Grab a snack, ladies, this is going to be a long post.
My two consultations in Ohio yesterday were really good. At 12:30 I went to the Cincinnati Institute for Reproductive Health and at 3:30 I went to the Bethesda Center for Reproductive Health and Fertility.
Honestly I was a little leery of The Institute. This clinic offers a money back guarantee and I was terrified they would spend the entire appointment trying to convince me to ditch my 5 embryos and make new ones with them, using their program. Instead I was greeted with a bunch of genuinely nice nurses, staff and a doctor who knocked my fertility socks off (actually I forgot my socks!)
We’ll call this doctor Dr. B. I instantly felt at east with Dr. B. He spent well over an hour going over my weird history, previous IF treatments/diagnosis and the pros and cons of transferring my embryos to his clinic.
I told him about the debate over whether or not I have PCOS – one doctor gives me a definitive yes, the other gives me a definitive no. Dr. B took one look at my ovaries and said that they are “HUGE!” and that I “absolutely have PCOS.” He showed me the string of pearls around each ovary and then the huge numbers of follicles that were too many to count. This, he said, is why I have not had a period and why despite all my efforts am still gaining weight (currently up + 14 since I started this nightmare).
Dr. B is the first doctor to offer to actually test and treat my PCOS. He ordered some blood tests and based on the result, we will decide if and how to medicate me prior to my FET cycle to help reduce the risk of PCOS-related miscarriage. He recommended I start on Pregnitude now and, based on the test results, potentially adding Metformin to the mix. He also said that a low carbohydrate diet is the only way I will lose weight and suggested reducing my soy intake (I’ll post about diet-related stresses later). Who knew that there are RE’s actually interested in treating the root cause of a problem AND helping you achieve pregnancy?
A big concern of mine was finding a clinic that did not only transfer embryos two days a week. Dr. B assured me that they do transfers 364 days a year, including weekends. They are closed on Christmas, which I’m pretty damn baby-crazy but even I would not interrupt my holiday to have my ute stuffed with an embryo. J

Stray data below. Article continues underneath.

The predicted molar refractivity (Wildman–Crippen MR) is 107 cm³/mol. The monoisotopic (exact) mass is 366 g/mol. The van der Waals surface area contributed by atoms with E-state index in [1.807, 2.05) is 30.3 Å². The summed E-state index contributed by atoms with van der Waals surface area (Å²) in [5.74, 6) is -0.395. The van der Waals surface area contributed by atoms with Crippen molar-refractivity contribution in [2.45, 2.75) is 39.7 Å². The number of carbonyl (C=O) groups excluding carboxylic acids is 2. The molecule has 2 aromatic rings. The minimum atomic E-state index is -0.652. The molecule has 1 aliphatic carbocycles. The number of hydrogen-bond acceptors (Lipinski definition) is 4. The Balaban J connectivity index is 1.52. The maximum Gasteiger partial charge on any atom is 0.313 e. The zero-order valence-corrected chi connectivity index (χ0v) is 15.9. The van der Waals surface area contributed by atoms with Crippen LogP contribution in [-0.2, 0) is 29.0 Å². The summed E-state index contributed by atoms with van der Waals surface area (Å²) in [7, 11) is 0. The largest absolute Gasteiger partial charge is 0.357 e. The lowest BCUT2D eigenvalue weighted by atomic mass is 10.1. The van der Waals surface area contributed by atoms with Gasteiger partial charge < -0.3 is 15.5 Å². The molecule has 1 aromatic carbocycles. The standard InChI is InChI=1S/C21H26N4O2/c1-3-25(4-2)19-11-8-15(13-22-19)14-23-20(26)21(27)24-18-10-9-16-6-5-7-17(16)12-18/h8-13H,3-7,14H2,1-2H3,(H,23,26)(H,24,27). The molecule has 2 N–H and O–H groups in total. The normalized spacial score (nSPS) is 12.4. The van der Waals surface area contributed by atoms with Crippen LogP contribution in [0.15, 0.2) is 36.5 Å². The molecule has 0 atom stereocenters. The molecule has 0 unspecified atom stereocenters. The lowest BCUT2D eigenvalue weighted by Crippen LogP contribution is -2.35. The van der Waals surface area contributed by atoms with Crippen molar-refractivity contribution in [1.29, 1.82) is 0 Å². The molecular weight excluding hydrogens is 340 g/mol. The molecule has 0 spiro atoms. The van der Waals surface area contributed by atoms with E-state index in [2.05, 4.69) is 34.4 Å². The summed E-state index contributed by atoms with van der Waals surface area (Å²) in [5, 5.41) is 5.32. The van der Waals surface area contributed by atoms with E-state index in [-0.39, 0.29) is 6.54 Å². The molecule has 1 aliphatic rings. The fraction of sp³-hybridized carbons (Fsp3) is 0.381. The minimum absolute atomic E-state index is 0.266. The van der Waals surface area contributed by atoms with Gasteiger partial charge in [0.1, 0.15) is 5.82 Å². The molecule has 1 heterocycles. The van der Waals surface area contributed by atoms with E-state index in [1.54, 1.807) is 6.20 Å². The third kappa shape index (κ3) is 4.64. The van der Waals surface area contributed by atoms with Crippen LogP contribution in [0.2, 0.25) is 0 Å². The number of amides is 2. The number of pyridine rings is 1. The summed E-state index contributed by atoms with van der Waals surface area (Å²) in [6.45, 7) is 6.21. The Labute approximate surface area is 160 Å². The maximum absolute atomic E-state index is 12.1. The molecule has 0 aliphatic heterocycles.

Dr. B did explain that, quite simply, FET success rates are highest when done at the clinics where the embryos were created. However, his clinic works with transferred embryos on a regular basis and his team of embryologists are very experienced and are constantly keeping up with the latest advances. Today I spoke via phone with the director of embryology and she was very confident in the embryologists experience and capability to use embryos created at another lab. She was also extremely confident in the embryo transfer service that she uses.
Then cost was discussed and, ugh, changing clinics is going to be expensive. The transfer of embryos will be $450 plus another $600 by the lab to actually accept them and get them settled for storage. The FET cycle will cost $3,400 plus the cost of meds. For comparison, an FET with Dr. A is only $2,000 meds and there is not the $1,000 in embryo shipping costs.
Our second consult of the day with Bethesda was also good and the doctor seemed knowledgeable and capable, however, I did not feel the same connection with this doctor nor was there as much interest in treating my funky ovaries. His FET price was $2,600 but this did not include monitoring, embryo transfer/storage and several other things. He also requires an onslaught of blood tests before his lab will accept my embryos, thereby adding more costs to the process.
Ultimately I’m left completely unsure of what to do. First, let’s review the reasons why I am considering changing clinics:
- I want to find a doctor I feel comfortable with and a clinic with a positive, caring atmosphere.
- I want to find a doctor actually interested in what the heck is wrong with me.
- I want to find a clinic with an interest in one day restoring my fertility, not just signing me up for another IVF package when it is time to have baby No. 2, if we ever get to baby No. 1.
- I want to find a clinic that will work with my existing embryos.
Based on this list, Dr. B is the guy. I’m still torn, though, with the statement that ultimately FETs are most successful at the labs where the embryos were created. Then I think about the tender loving care study and what a big impact feeling well tended to can make.
Then there is the actual cost of switching. Lord have mercy, this cycle will end up being close to the cost of my IVF cycle.
Ugh, I am making myself crazy with all these thoughts. Without the thought of money, Dr. B really seems like the guy for us. Not only will he hopefully knock me up, he also wants to try and fix me. No one has shown interest in fixing me. Ever.
So what do you all think? Assuming any of you made it this far, Dr. B or Dr. A? Or just give it up already, Belle, and move on with a child-free life?